But the vexing reality is that these challenges cannot be insurmountable, too powerful, or impossible. We have no option but to face them. We know that our survival and the survival of entire vulnerable communities count on it. So what are we going to do about it?
Over the past two weeks, youth in Cancun have showed our tenacity, our innovativeness, and our uncompromising idealism. While youth recognize the agreement coming out of Cancun as an important step to stabilizing and building a foundation for future negotiations, we know there is much work to be done and much of the foundation hinges on what happens in the coming year.
The following are lessons and resolutions from Cancun – on the current state of our movement and directions moving forward, into the light. In 2011, we must:
- We are full of good ideas. We have to cultivate and foster the growth of these ideas; this takes perseverance, patience, and flexibility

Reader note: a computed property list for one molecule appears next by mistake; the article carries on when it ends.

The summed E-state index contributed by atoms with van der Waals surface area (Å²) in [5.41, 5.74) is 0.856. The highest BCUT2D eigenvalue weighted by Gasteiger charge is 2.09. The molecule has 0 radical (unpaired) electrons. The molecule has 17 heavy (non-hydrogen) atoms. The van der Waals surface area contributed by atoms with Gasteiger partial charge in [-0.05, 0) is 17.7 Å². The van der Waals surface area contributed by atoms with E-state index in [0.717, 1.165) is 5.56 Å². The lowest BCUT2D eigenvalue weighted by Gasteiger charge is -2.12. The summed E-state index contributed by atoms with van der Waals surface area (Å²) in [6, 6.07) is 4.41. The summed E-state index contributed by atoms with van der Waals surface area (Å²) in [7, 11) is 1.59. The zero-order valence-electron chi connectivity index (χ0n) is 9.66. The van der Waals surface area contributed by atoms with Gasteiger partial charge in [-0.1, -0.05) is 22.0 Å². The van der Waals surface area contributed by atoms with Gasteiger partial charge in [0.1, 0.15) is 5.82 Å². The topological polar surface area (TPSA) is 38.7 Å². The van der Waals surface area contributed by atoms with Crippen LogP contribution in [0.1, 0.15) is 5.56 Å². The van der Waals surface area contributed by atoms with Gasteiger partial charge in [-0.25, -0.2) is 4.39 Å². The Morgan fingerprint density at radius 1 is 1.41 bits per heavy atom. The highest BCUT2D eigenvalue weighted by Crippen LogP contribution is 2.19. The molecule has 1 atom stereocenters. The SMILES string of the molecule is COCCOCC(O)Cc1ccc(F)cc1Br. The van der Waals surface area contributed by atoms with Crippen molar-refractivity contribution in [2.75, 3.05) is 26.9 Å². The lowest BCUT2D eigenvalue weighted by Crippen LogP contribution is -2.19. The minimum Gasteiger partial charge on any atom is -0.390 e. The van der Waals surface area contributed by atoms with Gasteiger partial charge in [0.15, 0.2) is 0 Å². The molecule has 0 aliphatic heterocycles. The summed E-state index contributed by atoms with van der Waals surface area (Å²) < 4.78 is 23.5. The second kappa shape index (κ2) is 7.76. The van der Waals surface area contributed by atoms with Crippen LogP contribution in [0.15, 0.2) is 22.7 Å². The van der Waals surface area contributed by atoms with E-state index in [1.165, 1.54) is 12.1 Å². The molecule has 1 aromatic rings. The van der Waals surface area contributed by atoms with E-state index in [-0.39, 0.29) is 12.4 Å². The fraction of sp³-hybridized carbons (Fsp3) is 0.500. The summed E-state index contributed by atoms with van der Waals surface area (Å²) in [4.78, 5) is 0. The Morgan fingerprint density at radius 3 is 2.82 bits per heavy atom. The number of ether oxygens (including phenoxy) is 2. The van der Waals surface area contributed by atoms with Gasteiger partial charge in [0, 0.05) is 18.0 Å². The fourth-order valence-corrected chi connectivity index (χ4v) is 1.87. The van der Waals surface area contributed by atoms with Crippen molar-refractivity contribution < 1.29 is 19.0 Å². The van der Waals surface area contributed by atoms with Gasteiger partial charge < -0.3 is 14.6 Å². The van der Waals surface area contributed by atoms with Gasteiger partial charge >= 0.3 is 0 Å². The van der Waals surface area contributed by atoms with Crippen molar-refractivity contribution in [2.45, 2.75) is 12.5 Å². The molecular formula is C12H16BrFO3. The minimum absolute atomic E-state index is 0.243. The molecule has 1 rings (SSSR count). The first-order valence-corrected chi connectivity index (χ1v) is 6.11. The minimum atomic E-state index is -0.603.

- We must work to strengthen and communicate the connection between our local efforts and our shared vision of the just and sustainable clean energy future.
- We must continue to build our capacity and use our savvy and ingenuity to troubleshoot everyday challenges.
- Lastly, we must ask ourselves everyday: how can we connect our efforts to the source of bold, credible, and real hope? How can we communicate this real hope to others?
For the last two weeks I’ve been in Cancún, Mexico. It’s not what you think, I wasn’t there to party, I was there to knock some sense into the folks deciding our future at the United Nation’s climate negotiations.